“If the job has been correctly done when a common stock is purchased, the time to sell it is — almost never.” — Philip A. Fisher, Common Stocks and Uncommon Profits, 1958
With the major market indices continuing to reach new highs, some investors are wondering if they should sell their stocks. After all, if prices are high & the holdings have been profitable, why not sell & take the gains?
On Wall Street, the preference to sell can be especially popular. Many brokerage & research firms publish price targets for stocks & recommend selling them once the target has been reached. Other firms routinely recommend moving to all-cash positions based on market, macroeconomic or geopolitical forecasts. Still others view stocks as little more than trading vehicles & move in/out many times over the course of a month, week, day or microsecond, as in the case of high-frequency traders.
At the other end of the spectrum are investors who never sell at all. In an article published in 1984, author Robert Kirby described a situation where his purchase recommendations were followed, but his sell recommendations were ignored. After many years, the result was an odd assortment of small holdings, several large holdings, & one huge holding of Haloid which later turned into a zillion shares of Xerox. Kirby, of course, had recommended that Haloid be sold.
In our investment club, our analytical work focuses on the underlying businesses of the stocks. We think of our club as part-owners of those businesses &, as long-term investors, our club owns the shares for as long as the company’s management team is doing its job to increase shareholder value. Given enough time, a company’s share price is likely to increase along with growth in its revenues, earnings, & dividends.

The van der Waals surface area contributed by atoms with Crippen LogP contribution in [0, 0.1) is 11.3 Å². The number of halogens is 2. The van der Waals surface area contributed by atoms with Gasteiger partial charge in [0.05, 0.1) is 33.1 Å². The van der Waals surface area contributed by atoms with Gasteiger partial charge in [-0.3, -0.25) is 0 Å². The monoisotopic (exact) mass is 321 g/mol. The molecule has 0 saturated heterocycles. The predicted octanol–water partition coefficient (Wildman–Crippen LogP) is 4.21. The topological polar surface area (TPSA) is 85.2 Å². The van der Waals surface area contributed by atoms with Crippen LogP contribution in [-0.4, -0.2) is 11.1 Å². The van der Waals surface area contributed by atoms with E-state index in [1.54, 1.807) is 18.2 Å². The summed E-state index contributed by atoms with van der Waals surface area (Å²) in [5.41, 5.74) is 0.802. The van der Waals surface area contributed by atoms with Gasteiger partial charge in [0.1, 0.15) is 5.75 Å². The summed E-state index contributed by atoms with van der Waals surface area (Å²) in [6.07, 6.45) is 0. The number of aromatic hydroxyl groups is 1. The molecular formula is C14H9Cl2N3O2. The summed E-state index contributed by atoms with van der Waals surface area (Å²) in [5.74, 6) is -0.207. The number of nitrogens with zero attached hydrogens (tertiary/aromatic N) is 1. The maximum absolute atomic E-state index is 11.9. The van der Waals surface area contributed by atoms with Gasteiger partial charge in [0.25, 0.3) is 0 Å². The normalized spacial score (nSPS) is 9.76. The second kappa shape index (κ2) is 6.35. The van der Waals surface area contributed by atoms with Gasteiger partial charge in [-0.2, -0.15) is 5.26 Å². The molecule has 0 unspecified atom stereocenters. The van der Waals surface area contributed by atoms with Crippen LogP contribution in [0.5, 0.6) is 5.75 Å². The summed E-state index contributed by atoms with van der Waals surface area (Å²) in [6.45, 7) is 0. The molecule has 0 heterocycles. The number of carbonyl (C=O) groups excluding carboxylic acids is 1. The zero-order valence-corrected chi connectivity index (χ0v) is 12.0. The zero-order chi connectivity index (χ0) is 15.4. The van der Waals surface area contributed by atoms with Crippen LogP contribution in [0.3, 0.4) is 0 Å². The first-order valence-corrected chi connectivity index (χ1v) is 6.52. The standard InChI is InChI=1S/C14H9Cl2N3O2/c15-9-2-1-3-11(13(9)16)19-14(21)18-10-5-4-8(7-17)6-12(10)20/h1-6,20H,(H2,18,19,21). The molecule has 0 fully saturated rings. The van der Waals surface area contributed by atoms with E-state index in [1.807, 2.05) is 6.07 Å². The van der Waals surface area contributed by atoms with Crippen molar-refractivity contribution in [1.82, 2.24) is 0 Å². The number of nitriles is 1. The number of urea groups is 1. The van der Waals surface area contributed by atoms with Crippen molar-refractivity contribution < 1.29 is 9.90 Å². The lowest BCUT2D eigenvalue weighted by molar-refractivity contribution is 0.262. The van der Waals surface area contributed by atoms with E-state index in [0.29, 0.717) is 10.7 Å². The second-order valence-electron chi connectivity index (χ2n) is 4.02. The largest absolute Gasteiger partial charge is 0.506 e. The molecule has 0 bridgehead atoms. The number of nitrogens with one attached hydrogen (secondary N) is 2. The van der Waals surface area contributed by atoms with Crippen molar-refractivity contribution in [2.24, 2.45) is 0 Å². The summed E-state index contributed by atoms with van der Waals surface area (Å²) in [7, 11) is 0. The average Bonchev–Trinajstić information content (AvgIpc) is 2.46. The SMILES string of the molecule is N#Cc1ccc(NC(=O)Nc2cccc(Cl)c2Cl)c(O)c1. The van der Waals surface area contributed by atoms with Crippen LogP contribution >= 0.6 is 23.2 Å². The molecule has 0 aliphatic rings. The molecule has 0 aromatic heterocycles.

However, companies can change & industries evolve, & management teams can lose their way. Sometimes better opportunities develop elsewhere.
At the end of the day, investors are well-served if the job of analyzing a company includes a thorough review of its underlying business & fundamental characteristics — this holds true for selling & buying. If the company selected for purchase passes criteria on all counts, it could be a long time before it needs to be sold. And selling a high-quality, adeptly managed company just to take profits rarely is a viable long-term investment strategy.
“If you are shopping for common stocks, choose them the way you would buy groceries, not the way you would buy perfume.” — Benjamin Graham, The Intelligent Investor, 1949
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